2.8. Iceland

2.8.1. Characteristics of Groundwater

In Iceland groundwater resources are situated in two main areas. In late Quaternary hyaloclastites and basaltic lavas there are 40,000 km² high permeable and deep aquifers, an area that represents 35 % of the national area. The other aquifers are more superficial and low permeable and lie in Tertiary and early Quaternary basaltic lavas. The extent of them are about 60,000 km² about 45% of the national area.

The potential water resources come from precipitation with 200,000 mio m³/year and groundwater resources of 30,000 mio m³/year. The evapo-transpiration rate is 25,000 mio m³/year. The majority of the water resources is consumed in households (80 mio m³/year), for agricultural activities (70 mio m³/year) and finally for industrial procedures ( 10 mio m³/year). Only for domestic consumption it is possible to determine the percentages of the consumed water. About 62 % are taken from the Quaternary aquifers and 32 % from springs.

2.8.2. Structure of the Administrative Organisations Concerning Groundwater Quality

The Drinking Water Announcement is the legal basis for the monitoring of groundwater in order to supply people with good drinking water. Local municipal health bodies are responsible for the implementation of the Drinking Water Announcement and for the quality monitoring. Their activities are done under the supervision of the Environment and Food Agency. The monitoring network is an instrument that helps to ensure the quality standards of water taken for human consumption.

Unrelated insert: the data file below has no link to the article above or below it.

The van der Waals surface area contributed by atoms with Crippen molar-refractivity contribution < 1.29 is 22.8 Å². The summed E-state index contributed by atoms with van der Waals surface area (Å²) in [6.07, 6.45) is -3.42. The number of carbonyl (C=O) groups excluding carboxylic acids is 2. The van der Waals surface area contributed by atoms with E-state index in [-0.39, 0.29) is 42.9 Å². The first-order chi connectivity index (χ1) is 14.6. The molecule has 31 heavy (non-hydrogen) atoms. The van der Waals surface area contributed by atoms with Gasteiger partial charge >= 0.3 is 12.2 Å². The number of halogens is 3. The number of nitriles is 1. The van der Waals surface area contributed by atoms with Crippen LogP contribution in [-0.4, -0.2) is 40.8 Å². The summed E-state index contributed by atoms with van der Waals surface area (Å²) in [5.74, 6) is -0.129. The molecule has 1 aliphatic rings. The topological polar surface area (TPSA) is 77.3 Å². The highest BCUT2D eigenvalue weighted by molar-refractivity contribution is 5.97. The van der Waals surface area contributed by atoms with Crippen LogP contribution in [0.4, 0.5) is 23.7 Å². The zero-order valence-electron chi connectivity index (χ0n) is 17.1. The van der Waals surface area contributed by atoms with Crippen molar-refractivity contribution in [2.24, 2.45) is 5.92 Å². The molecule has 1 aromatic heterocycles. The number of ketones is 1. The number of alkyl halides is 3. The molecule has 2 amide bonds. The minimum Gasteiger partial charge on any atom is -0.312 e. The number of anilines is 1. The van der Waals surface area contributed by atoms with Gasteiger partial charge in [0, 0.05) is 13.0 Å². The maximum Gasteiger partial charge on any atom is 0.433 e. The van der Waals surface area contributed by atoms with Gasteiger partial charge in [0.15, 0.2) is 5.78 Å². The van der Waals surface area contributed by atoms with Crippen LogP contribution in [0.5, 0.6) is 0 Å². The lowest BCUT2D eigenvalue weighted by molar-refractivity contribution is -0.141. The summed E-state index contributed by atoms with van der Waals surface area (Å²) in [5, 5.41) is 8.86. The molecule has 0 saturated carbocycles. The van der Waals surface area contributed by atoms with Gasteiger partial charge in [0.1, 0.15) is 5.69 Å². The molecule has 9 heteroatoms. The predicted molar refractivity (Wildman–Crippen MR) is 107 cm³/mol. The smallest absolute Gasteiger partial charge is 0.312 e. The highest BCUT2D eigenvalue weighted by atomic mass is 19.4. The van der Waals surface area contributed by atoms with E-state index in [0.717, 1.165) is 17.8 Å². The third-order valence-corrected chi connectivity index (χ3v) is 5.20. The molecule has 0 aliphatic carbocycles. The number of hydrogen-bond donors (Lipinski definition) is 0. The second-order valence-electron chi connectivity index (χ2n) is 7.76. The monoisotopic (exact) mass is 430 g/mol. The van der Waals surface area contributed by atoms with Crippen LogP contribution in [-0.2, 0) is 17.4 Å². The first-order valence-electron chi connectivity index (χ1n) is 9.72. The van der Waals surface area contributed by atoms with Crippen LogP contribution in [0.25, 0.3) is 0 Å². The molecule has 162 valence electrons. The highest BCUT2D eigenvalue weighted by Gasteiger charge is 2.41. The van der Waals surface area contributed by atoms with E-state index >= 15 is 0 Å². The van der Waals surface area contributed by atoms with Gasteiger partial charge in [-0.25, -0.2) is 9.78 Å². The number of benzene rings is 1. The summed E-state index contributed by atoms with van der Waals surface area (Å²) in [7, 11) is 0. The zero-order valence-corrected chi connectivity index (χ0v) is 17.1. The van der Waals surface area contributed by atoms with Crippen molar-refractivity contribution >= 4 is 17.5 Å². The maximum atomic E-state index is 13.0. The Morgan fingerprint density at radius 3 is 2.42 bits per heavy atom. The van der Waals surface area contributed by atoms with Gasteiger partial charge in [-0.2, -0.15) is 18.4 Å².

2.8.3. Monitoring of Groundwater Quality

No information is available on this aspect at the present time.

2.8.4. Structure of the Administrative Organisations Concerning Groundwater Quantity

In Iceland groundwater quantity monitoring is done without having a special national monitoring programme, consequently the national coverage of the networks is incomplete. The NEA (National Environment Authority), a governmental organisation is mainly responsible for groundwater monitoring and energy matters. The NEA’s Hydrological Service supervises the monitoring measurements. The countrywide water gauging networks of different National Power Companies (NPCs) or Public Water Works are connected with the Hydrological Service. The NPCs are semi-governmental co-operations which produce electricity for Iceland. Most of the electric energy is taken from hydropower plants. The exploitation of groundwater is assessed by local public water works with a wide spectrum of methods (from rough estimates to exact gauging). The main tasks of the monitoring activities are basic data collection, research work, the management of water supply for power plants.

2.8.5. Monitoring of Groundwater Quantity

Groundwater quantity monitoring is split in many local and regional networks, mostly co-ordinated by energy co-operations. At this stage no detailed information about total number of sampling sites could be given. Most of them are situated in drinking water wells, collecting data of groundwater level, temperature and conductivity for special programmes. Spring observation points measure discharge, water temperature and conductivity. The data collected are stored in ORACLE database using GIS.

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